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There's cause for concern with A's, but let's not go overboard

By Matt Snyder | Baseball Writer

Bob Melvin's bunch has lost five of its last six games.
Bob Melvin's bunch has lost five of its last six games. (USATSI)

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After a 7-2 loss to the struggling Braves in Atlanta Friday night, the Oakland Athletics have now lost five of their last six games. They're just 14-13 since the All-Star break and are actually 16-16 since July 8. And though they still have baseball's best record, they almost have company at the top of the AL West.

The Angels have moved to within one game of the A's, matching the closest the race has been since it was tied on April 27. Even the red-hot Mariners are within 6.5 games, meaning that if the A's get any colder, losing their grip on even a wild-card spot is at least remotely possible.

So is it time to worry? Probably. Panic? Nah.

The Major League Baseball season is a marathon. There are ebbs and flows that naturally happen throughout the course of said marathon and the A's were so good for so long to begin the season that they built up enough credit to allow for a downturn. The cushion is coming in handy right now, as they're still in first place. The recent bad stretch has raised some concerns, though.

First up, the offense hasn't been as strong of late as it was earlier in the year. Some will bring up the trade of Yoenis Cespedes in order to land Jon Lester and point to that as the culprit. The A's have had an inconsistent offense since the trade, after all. That's absolutely true, but it was already trending downward -- the impetus wasn't the trade (they were 9-8 in their last 17 games before the trade and are 7-8 since; hardly a significant difference).

Here are the slash lines, followed by runs per game by month:

March/April: .261/.351/.412; 5.26 RPG
May: .239/.326/.421; 5.07
June: .261/.326/.383; 5.08
July: .251/.307/.403; 4.52
August: .229/.301/.333; 3.73

See how it was falling already? This wasn't just Cespedes. Yes, removing him hurt, no question about it, but it wasn't a death blow. We aren't talking about taking Miguel Cabrera away from a team. Cespedes is hitting .254/.298/.465. Again, losing him hurt, but not significantly. No, the offense was overachieving for much of the beginning of the season and was coming back to Earth before the trade. The monthly difference might look drastic right now, but I'm willing to wager that it'll come back up a bit before the end of the month. Small sample sizes and all that.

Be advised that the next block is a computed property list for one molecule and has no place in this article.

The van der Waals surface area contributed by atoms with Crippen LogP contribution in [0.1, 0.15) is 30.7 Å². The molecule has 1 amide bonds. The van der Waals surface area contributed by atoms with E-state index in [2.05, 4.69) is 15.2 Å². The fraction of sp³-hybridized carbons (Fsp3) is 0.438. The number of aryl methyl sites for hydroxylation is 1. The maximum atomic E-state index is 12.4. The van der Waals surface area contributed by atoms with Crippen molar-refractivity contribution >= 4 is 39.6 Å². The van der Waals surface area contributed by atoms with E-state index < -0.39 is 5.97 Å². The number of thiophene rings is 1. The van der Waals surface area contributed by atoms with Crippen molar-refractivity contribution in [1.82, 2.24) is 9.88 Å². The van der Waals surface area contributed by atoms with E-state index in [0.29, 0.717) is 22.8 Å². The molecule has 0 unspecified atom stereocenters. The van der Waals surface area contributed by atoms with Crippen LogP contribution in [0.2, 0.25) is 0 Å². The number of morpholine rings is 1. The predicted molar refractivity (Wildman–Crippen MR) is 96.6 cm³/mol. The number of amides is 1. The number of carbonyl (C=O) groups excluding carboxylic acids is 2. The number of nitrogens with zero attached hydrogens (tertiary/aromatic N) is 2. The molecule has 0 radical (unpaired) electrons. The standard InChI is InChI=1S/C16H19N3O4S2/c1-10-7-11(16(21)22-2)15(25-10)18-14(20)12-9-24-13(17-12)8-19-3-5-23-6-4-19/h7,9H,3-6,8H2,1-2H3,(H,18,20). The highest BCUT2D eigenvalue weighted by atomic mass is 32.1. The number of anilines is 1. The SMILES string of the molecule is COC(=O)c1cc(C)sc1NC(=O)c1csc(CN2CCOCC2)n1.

On the whole, they have the personnel to turn it around but there's definitely enough here for some concern.

Worry, not panic.

On the pitching side, Lester has been the ace he was acquired to be. Behind him, there's been inconsistency from Jeff Samardzija, Sonny Gray and Scott Kazmir. Jason Hammel has simply been bad.

Here are a few reasons for concern:

1. Samardzija had a 5.56 ERA in August and September last season.

2. Gray has thrown 157 1/3 innings this season. He threw 195 last season between the minors, regular season in MLB and playoffs. In 2012, he only threw 152. Is he getting tired?

3. Kazmir was probably the worst pitcher in baseball in 2010, fell out of favor in 2011, played independent ball in 2012 and was one of baseball's great stories last season. He also only worked 154 innings between the minors and majors. Given that and his recent history teamed with his 149 innings pitched, there's at least a minor bit of concern.

4. Hammel is bad and I don't see that changing.

Still, there's enough ability in that rotation to paint the picture that things will be just fine in a week or so. It's a talented bunch.

Worry, not panic.

The A's are dealing with adversity right now, there's no disputing that. How does that usually work with these guys?

Just a few weeks ago, the A's lost four of six and responded by winning five of their next six games. They lost five of eight in the second week of June and followed that up by winning seven of their next eight. They lost five of six in early May and went on to win 11 of their next 12.

Noticing a trend? The A's are resilient and bounce back quite well from rough stretches. They are the two-time defending AL West champs and certainly aren't lacking for confidence. They are also led by one of baseball's best manager in Bob Melvin.

Any bad stretch is concerning, of course, but the A's have provided us with plenty of reasons throughout 2014 to believe they can bounce back.

Worry, not panic.

It's not out of the question that the A's continue to struggle, but there's enough pedigree and talent here to reasonably expect them to right the ship in the coming weeks. And as things stand right now, they're still sporting the best record in all of baseball and are 24 games over .500. No shame in that.

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